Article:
A starred review tally is displayed just beneath the title of the product. This can be good or bad - if there are too many products with no ratings, it can feel like nothing is being sold. It might make sense to hide this if there are no ratings. Clicking the rating brings the user to a list of product reviews at the bottom of the page. The odd thing about the reviews is that it looks like anyone can just leave a review. Perhaps those get moderated before being posted. I wouldn't want to see reviews from anyone that wasn't a verified purchase.
On products where the user gets to pick the content of the tweets, there are text boxes to enter links to specific tweets (courtesy of the Infinite Options app).
There is a subtle message right below to the Add to Cart button stating that US shipping is free, which is a nice incentive to placing an order.
Toward the bottom of the product page there is a related items section, again in the fun tone of voice ("You may also deeply love...") but I do wonder how often these show truly relevant products, particularly on sites that have many more products than this one, where surfacing relevant products could be very useful to the shopper.
There are few products, so there aren't many collections, and those pages are straightforward. The SEO on the collections pages could better. For example, the Coasters Collection page has no meta description. For that matter, the SEO could be improved everywhere - there is no meta description on the homepage, there are no Twitter tags, and some of the OG tags are missing.
Another way they could organize their products (and link to them) would be via celebrity collections, grouping all the Elon Musk or Kanye West products into collections, for example. Collections are easy to automate via product tags or other criteria, so this would not be a big effort.
They took the time to brand the checkout screen with a background color and their logo, which isn't totally necessary but is easy to do, and small touches like that go a long way toward instilling trust in the buyer. Laser Tweets offers free shipping in the US (7-10 days), but do have options to upgrade to if I need the products faster (USPS Priority Mail, USPS Priority Mail Express).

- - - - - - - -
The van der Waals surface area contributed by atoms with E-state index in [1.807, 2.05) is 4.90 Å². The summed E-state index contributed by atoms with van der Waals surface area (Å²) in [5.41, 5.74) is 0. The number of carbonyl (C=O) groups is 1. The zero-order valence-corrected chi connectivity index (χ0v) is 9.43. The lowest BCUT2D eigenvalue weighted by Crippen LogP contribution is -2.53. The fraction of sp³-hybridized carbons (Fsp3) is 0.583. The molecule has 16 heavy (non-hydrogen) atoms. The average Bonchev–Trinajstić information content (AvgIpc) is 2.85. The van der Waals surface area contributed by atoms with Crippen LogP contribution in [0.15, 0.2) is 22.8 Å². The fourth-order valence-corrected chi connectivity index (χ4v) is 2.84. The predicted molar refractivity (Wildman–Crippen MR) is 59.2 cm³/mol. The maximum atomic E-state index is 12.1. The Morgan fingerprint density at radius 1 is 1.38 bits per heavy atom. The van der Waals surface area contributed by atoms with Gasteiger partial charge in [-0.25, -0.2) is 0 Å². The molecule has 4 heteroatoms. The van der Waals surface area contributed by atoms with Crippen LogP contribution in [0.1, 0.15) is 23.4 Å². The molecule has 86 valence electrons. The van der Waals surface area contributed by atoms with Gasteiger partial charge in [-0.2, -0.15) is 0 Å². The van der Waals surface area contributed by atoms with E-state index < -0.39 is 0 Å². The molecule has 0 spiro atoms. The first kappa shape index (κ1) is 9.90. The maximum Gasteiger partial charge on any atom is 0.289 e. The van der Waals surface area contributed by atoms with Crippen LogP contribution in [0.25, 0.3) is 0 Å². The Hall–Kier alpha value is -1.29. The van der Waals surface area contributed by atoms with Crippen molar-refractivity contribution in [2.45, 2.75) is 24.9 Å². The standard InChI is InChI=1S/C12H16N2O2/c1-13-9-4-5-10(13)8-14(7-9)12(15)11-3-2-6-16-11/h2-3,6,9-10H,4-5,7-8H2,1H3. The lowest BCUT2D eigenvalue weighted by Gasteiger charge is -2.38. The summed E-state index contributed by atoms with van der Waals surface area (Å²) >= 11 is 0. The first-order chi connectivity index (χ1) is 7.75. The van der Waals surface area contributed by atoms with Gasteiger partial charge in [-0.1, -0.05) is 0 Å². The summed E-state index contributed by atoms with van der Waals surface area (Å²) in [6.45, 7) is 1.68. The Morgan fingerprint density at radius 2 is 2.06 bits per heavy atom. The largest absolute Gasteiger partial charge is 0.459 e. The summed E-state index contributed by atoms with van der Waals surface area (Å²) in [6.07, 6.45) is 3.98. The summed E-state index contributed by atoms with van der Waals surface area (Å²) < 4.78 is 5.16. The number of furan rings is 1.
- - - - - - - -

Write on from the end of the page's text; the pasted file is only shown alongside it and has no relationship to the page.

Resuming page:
Laser Tweets has three social accounts: Twitter, Instagram and Facebook. The twitter feed is the most active, where they mostly retweet customer tweets that often include photos (nothing like having your customers do your marketing for you!), and the other two accounts look largely untouched. It's one thing to have a bunch of social accounts, but if they aren't updated at least somewhat regularly, users can get the "crickets" vibe and second guess their idea about purchasing your products.
I couldn't find that Laser Tweets was running Facebook or Google ads - so again, this is likely a fun side hustle. They don't appear to have a newsletter at all, so I'm assuming they don't often add new products or run sales.
Laser Tweets is a basic Shopify build with a fun theme, great copy and photography, and certainly a unique product you're not likely to find anywhere else. Some of the apps in use are optional as far as having a functional store. So this site is a solid example of coming up with a niche product and being able to sell it yourself online for a pretty minimal monthly cost. I suspect they are doing a respectable enough number of sales to warrant having optional paid Shopify apps installed.
If you have a side hustle or a creative idea you'd like to grow through online sales, Shopify is a great option if you're looking to own your audience, or want more control that you can get from a marketplace like Etsy. If you need help, contact us today.